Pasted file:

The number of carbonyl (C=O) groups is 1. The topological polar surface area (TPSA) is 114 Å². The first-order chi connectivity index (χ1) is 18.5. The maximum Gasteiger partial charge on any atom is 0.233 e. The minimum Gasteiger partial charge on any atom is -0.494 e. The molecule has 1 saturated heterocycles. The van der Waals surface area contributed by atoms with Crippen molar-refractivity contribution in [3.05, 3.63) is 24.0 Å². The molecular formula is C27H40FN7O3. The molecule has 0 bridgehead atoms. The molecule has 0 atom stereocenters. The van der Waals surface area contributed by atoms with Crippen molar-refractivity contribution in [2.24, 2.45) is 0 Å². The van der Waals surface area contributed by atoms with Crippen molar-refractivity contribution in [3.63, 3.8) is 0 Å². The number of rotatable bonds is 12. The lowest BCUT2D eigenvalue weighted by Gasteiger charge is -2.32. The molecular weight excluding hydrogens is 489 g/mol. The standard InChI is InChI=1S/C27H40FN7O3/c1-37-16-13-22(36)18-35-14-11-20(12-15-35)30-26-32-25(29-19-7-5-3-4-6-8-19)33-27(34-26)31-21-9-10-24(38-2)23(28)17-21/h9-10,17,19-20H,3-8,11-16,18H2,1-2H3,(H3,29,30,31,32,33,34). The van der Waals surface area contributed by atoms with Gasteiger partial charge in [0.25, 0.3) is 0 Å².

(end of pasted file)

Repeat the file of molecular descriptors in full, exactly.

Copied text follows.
The number of carbonyl (C=O) groups is 1. The topological polar surface area (TPSA) is 114 Å². The first-order chi connectivity index (χ1) is 18.5. The maximum Gasteiger partial charge on any atom is 0.233 e. The minimum Gasteiger partial charge on any atom is -0.494 e. The molecule has 1 saturated heterocycles. The van der Waals surface area contributed by atoms with Crippen molar-refractivity contribution in [3.05, 3.63) is 24.0 Å². The molecular formula is C27H40FN7O3. The molecule has 0 bridgehead atoms. The molecule has 0 atom stereocenters. The van der Waals surface area contributed by atoms with Crippen molar-refractivity contribution in [2.24, 2.45) is 0 Å². The van der Waals surface area contributed by atoms with Crippen molar-refractivity contribution in [3.63, 3.8) is 0 Å². The number of rotatable bonds is 12. The lowest BCUT2D eigenvalue weighted by Gasteiger charge is -2.32. The molecular weight excluding hydrogens is 489 g/mol. The standard InChI is InChI=1S/C27H40FN7O3/c1-37-16-13-22(36)18-35-14-11-20(12-15-35)30-26-32-25(29-19-7-5-3-4-6-8-19)33-27(34-26)31-21-9-10-24(38-2)23(28)17-21/h9-10,17,19-20H,3-8,11-16,18H2,1-2H3,(H3,29,30,31,32,33,34). The van der Waals surface area contributed by atoms with Gasteiger partial charge in [0.25, 0.3) is 0 Å².